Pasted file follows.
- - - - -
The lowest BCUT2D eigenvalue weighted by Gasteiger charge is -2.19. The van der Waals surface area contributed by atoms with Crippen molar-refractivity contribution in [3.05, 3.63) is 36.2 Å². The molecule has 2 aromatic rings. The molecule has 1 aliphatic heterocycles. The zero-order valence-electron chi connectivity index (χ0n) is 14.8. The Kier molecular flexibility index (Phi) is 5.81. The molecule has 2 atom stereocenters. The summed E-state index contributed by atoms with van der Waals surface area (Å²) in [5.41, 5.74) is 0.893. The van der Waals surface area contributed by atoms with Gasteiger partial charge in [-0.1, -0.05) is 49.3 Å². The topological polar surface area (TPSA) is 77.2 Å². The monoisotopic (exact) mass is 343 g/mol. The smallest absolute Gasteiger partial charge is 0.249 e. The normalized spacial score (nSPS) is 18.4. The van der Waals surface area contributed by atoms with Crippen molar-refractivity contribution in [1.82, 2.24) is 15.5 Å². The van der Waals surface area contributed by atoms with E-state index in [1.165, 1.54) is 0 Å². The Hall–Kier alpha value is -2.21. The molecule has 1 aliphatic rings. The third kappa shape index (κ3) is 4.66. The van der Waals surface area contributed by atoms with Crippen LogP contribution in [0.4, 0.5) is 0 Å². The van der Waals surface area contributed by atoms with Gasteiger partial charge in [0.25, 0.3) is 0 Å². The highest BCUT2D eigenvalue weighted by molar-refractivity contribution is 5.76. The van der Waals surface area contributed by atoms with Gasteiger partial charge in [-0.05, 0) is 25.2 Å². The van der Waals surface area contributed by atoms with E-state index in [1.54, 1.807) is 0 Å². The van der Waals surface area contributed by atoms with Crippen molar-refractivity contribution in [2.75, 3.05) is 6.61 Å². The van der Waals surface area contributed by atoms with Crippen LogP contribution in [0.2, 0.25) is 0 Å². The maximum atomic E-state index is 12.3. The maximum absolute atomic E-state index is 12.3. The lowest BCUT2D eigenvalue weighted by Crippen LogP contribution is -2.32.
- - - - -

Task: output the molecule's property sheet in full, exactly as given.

The lowest BCUT2D eigenvalue weighted by Gasteiger charge is -2.19. The van der Waals surface area contributed by atoms with Crippen molar-refractivity contribution in [3.05, 3.63) is 36.2 Å². The molecule has 2 aromatic rings. The molecule has 1 aliphatic heterocycles. The zero-order valence-electron chi connectivity index (χ0n) is 14.8. The Kier molecular flexibility index (Phi) is 5.81. The molecule has 2 atom stereocenters. The summed E-state index contributed by atoms with van der Waals surface area (Å²) in [5.41, 5.74) is 0.893. The van der Waals surface area contributed by atoms with Gasteiger partial charge in [-0.1, -0.05) is 49.3 Å². The topological polar surface area (TPSA) is 77.2 Å². The monoisotopic (exact) mass is 343 g/mol. The smallest absolute Gasteiger partial charge is 0.249 e. The normalized spacial score (nSPS) is 18.4. The van der Waals surface area contributed by atoms with Crippen molar-refractivity contribution in [1.82, 2.24) is 15.5 Å². The van der Waals surface area contributed by atoms with E-state index in [1.165, 1.54) is 0 Å². The Hall–Kier alpha value is -2.21. The molecule has 1 aliphatic rings. The third kappa shape index (κ3) is 4.66. The van der Waals surface area contributed by atoms with Crippen LogP contribution in [0.4, 0.5) is 0 Å². The van der Waals surface area contributed by atoms with Gasteiger partial charge in [0.25, 0.3) is 0 Å². The highest BCUT2D eigenvalue weighted by molar-refractivity contribution is 5.76. The van der Waals surface area contributed by atoms with Gasteiger partial charge in [-0.05, 0) is 25.2 Å². The van der Waals surface area contributed by atoms with E-state index in [1.54, 1.807) is 0 Å². The van der Waals surface area contributed by atoms with Crippen molar-refractivity contribution in [2.75, 3.05) is 6.61 Å². The van der Waals surface area contributed by atoms with Crippen LogP contribution in [0.2, 0.25) is 0 Å². The maximum atomic E-state index is 12.3. The maximum absolute atomic E-state index is 12.3. The lowest BCUT2D eigenvalue weighted by Crippen LogP contribution is -2.32.